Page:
Wonder Woman was created by Dr. William Moulton Marston, using the
pseudonym Charles Moulton. He got the inspiration to create this
character from a theory he read by Dr. Ashley Montagu, called
"The Natural Superiority of Women." The artwork was done by Harry
G. Peter, and added to the success of Wonder Woman. Harry would
continue doing artwork for Wonder Woman until 1958. It is interesting
to note that Dr. Marston was also one of the chief developers of the
polygraph lie detector test. (I guess we now know why Wonder Woman has
a magic lasso that forces people to tell the truth!)
Wonder Woman was not only a comic book heroine--she was to become
a symbol for women's rights groups in their fight for equality in
society. She served as a role model for the leaders of these
groups. Wonder Woman represented a new breed of "strong women", in that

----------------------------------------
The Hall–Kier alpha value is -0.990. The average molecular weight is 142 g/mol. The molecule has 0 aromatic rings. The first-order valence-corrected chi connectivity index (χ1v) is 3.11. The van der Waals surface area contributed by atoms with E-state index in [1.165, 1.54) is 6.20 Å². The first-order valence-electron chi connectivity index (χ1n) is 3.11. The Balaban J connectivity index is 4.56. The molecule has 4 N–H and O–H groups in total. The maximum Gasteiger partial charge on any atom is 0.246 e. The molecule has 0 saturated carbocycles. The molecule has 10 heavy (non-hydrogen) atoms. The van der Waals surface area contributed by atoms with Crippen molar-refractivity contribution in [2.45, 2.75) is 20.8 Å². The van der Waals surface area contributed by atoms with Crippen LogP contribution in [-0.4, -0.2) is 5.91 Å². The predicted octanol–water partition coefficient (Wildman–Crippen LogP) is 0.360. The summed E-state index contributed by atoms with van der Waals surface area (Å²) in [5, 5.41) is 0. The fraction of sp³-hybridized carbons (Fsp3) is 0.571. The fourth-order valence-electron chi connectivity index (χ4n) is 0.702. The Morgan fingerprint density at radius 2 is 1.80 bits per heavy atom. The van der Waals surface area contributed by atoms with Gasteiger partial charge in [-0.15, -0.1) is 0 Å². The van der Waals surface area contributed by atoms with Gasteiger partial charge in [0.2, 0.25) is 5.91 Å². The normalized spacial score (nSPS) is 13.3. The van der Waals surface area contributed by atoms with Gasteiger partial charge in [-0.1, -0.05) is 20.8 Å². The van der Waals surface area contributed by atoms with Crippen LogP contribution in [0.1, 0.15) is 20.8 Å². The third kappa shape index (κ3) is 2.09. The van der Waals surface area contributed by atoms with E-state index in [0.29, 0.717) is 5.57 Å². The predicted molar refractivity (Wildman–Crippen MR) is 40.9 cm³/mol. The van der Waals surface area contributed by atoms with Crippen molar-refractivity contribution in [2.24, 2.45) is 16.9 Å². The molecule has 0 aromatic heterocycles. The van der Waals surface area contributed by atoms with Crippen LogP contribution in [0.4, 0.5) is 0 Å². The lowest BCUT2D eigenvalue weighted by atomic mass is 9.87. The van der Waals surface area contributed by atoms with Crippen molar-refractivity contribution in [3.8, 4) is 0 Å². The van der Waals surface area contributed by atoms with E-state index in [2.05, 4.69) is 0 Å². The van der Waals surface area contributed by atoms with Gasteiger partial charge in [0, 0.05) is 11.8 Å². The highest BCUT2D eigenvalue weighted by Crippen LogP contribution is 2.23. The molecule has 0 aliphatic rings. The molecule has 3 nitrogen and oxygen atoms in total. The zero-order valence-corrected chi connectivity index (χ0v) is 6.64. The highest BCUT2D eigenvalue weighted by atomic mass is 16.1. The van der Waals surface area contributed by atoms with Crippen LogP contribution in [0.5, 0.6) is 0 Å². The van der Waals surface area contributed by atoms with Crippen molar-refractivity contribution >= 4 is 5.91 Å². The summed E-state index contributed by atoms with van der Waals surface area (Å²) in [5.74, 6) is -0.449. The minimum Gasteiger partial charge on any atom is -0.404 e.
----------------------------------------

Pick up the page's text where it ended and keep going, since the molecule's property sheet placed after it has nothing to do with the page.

she came from an island where women were the dominant gender and was
herself extremely capable, physically and mentally, yet she did not shy
away from donning a rather skimpy costume, one that consisted of much less
than society was used to seeing on other feminist role models.
Wonder Woman had her first appearance in All-Star #8, but her origin continued in Sensation Comics #1. In 6 months time she would get her own comic book, Wonder Woman #1.
In the 1970's Wonder Woman would also make it to the small screen, in a T.V. series starring Linda Carter in the title role. Wonder Woman still lives on to this day in her own book.